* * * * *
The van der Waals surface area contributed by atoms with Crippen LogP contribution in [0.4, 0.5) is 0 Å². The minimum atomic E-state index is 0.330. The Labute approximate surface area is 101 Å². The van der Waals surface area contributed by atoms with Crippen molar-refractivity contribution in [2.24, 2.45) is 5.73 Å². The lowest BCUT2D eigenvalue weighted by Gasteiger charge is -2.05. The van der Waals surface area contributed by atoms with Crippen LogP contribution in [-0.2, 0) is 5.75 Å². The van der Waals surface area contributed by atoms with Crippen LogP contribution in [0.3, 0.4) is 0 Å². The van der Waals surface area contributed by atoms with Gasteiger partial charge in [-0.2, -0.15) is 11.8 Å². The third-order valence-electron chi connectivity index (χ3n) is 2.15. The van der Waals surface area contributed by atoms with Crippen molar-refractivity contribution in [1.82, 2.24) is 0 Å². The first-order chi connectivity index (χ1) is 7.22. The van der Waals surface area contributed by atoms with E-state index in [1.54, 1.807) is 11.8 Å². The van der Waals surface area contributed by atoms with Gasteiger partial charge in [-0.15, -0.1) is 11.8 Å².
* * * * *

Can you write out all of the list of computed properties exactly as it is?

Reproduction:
The van der Waals surface area contributed by atoms with Crippen LogP contribution in [0.4, 0.5) is 0 Å². The minimum atomic E-state index is 0.330. The Labute approximate surface area is 101 Å². The van der Waals surface area contributed by atoms with Crippen molar-refractivity contribution in [2.24, 2.45) is 5.73 Å². The lowest BCUT2D eigenvalue weighted by Gasteiger charge is -2.05. The van der Waals surface area contributed by atoms with Crippen LogP contribution in [-0.2, 0) is 5.75 Å². The van der Waals surface area contributed by atoms with Crippen LogP contribution in [0.3, 0.4) is 0 Å². The van der Waals surface area contributed by atoms with Gasteiger partial charge in [-0.2, -0.15) is 11.8 Å². The third-order valence-electron chi connectivity index (χ3n) is 2.15. The van der Waals surface area contributed by atoms with Crippen molar-refractivity contribution in [1.82, 2.24) is 0 Å². The first-order chi connectivity index (χ1) is 7.22. The van der Waals surface area contributed by atoms with E-state index in [1.54, 1.807) is 11.8 Å². The van der Waals surface area contributed by atoms with Gasteiger partial charge in [-0.15, -0.1) is 11.8 Å².